Despite years of economic suffering brought on by Wall Street’s out-of-control brand of “casino capitalism,” Hillary Clinton continues to defend her husband’s dismantling of Glass-Stegall. She believes that higher fees on institutions engaging in high-risk, speculative transactions and giving regulators the “ability” to stop them will be enough to protect consumers and rein in the financial industry’s excessive behaviors.
Both Sanders and Clinton, who were the stars of Tuesday evening’s Democratic debates, are in agreement on the issue of the most extreme income inequality seen in over nine decades. Where they part ways is on how to address the problem.
Former Secretary of State Clinton offers a “five-point plan” she says is “tougher, because we have to deal with the problem that the banks are still too big to fail.” Her plan would allow regulators to break up big banks – if those regulators believed they posed a risk.
And that is a big “if.” Sanders re-iterates that “greed and recklessness and illegal behavior of Wall Street, where fraud is a business model, helped to destroy this economy and the lives of millions of people.” Sanders, as well as fellow candidate Martin O’Malley, are calling for nothing less than full reinstatement of Glass-Stegall, the 1933 legislation that put a firewall between investment banking and commercial banking. It was intended to address one of the primary causes of the Stock Market Crash of 1929, which plunged the world into a decade-long economic depression.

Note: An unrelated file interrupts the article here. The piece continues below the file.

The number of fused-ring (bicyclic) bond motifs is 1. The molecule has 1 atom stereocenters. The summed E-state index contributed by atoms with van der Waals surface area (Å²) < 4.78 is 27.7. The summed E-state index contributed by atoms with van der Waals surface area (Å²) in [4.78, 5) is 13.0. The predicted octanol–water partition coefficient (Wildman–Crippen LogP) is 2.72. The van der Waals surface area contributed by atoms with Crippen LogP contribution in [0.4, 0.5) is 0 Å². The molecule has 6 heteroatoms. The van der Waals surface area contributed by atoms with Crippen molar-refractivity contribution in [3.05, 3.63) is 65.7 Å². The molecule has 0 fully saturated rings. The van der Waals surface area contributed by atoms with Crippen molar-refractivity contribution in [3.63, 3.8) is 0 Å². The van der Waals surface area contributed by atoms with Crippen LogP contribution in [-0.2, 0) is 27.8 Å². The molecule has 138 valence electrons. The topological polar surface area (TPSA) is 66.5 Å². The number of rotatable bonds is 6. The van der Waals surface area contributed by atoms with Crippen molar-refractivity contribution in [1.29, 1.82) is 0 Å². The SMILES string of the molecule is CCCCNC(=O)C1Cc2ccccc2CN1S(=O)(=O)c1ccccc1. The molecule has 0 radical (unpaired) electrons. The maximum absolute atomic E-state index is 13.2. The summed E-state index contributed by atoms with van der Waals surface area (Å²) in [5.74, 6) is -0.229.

Hillary Clinton refuses to go that far. Her response: “I represented Wall Street, as a senator from New York, and I went to Wall Street in 2007 – before the big crash – and I basically said, ‘cut it out! Quit foreclosing on homes! Quit engaging in these kinds of speculative behaviors.’”
The following year, we all saw how much good that did. Yet, Clinton’s proposal is essentially the same. She states that her proposal would have the “potential” of sending actual, natural human executives to prison, and “give regulators the authority to go after the big banks.” However, she refuses to put any real teeth into the law by calling for the reinstatement of the Glass-Stegall Act.
Sanders points out – quite accurately – that “Congress does not regulate Wall Street. Wall Street regulates Congress…and we have gotta break up these banks. Going to them and saying, ‘please, do the right thing’ is kind of naive.”
Hillary Clinton advocates implementation of Dodd-Frank, which arguably has done some good, as well as strengthening the Consumer Financial Protection Board. Nonetheless, as well-intentioned as she may be, Clinton is still unwilling to attack the problem at its root. Banking and financial institutions have grown “too big to fail,” wielding such incredible power that legislators and regulators cower before them.
Hillary Clinton is being very naïve if she really believes that Wall Street “will be good” if she simply asks them to – or waves a stick and threatens them.